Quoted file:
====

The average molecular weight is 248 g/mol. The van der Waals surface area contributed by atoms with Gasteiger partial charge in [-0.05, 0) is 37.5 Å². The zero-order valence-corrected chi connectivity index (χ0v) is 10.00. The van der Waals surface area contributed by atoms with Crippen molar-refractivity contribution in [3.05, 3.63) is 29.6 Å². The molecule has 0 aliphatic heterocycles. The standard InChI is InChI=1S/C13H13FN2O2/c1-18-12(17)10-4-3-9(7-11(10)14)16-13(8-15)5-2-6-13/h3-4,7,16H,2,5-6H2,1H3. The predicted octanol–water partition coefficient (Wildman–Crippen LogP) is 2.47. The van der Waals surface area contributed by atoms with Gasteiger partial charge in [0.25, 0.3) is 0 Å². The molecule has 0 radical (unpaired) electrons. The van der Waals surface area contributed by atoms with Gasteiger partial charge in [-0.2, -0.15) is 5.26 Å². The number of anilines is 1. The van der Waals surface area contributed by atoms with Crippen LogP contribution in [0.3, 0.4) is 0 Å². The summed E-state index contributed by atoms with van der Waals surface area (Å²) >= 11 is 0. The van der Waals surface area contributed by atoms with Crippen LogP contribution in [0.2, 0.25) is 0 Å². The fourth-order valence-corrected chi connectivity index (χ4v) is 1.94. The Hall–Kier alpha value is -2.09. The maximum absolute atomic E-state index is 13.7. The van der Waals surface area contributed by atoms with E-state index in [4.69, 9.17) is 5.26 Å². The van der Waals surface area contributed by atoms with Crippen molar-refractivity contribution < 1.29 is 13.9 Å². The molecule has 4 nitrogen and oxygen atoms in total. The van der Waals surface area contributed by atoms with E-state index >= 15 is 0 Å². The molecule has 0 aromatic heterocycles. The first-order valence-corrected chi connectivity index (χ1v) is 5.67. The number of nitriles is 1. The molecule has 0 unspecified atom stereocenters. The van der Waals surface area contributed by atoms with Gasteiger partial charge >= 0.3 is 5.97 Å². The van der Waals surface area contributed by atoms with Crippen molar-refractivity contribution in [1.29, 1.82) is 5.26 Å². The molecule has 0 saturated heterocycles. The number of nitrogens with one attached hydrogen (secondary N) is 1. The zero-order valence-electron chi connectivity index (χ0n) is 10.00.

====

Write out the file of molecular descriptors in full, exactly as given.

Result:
The average molecular weight is 248 g/mol. The van der Waals surface area contributed by atoms with Gasteiger partial charge in [-0.05, 0) is 37.5 Å². The zero-order valence-corrected chi connectivity index (χ0v) is 10.00. The van der Waals surface area contributed by atoms with Crippen molar-refractivity contribution in [3.05, 3.63) is 29.6 Å². The molecule has 0 aliphatic heterocycles. The standard InChI is InChI=1S/C13H13FN2O2/c1-18-12(17)10-4-3-9(7-11(10)14)16-13(8-15)5-2-6-13/h3-4,7,16H,2,5-6H2,1H3. The predicted octanol–water partition coefficient (Wildman–Crippen LogP) is 2.47. The van der Waals surface area contributed by atoms with Gasteiger partial charge in [0.25, 0.3) is 0 Å². The molecule has 0 radical (unpaired) electrons. The van der Waals surface area contributed by atoms with Gasteiger partial charge in [-0.2, -0.15) is 5.26 Å². The number of anilines is 1. The van der Waals surface area contributed by atoms with Crippen LogP contribution in [0.3, 0.4) is 0 Å². The summed E-state index contributed by atoms with van der Waals surface area (Å²) >= 11 is 0. The van der Waals surface area contributed by atoms with Crippen LogP contribution in [0.2, 0.25) is 0 Å². The fourth-order valence-corrected chi connectivity index (χ4v) is 1.94. The Hall–Kier alpha value is -2.09. The maximum absolute atomic E-state index is 13.7. The van der Waals surface area contributed by atoms with E-state index in [4.69, 9.17) is 5.26 Å². The van der Waals surface area contributed by atoms with Crippen molar-refractivity contribution < 1.29 is 13.9 Å². The molecule has 4 nitrogen and oxygen atoms in total. The van der Waals surface area contributed by atoms with E-state index >= 15 is 0 Å². The molecule has 0 aromatic heterocycles. The first-order valence-corrected chi connectivity index (χ1v) is 5.67. The number of nitriles is 1. The molecule has 0 unspecified atom stereocenters. The van der Waals surface area contributed by atoms with Gasteiger partial charge >= 0.3 is 5.97 Å². The van der Waals surface area contributed by atoms with Crippen molar-refractivity contribution in [1.29, 1.82) is 5.26 Å². The molecule has 0 saturated heterocycles. The number of nitrogens with one attached hydrogen (secondary N) is 1. The zero-order valence-electron chi connectivity index (χ0n) is 10.00.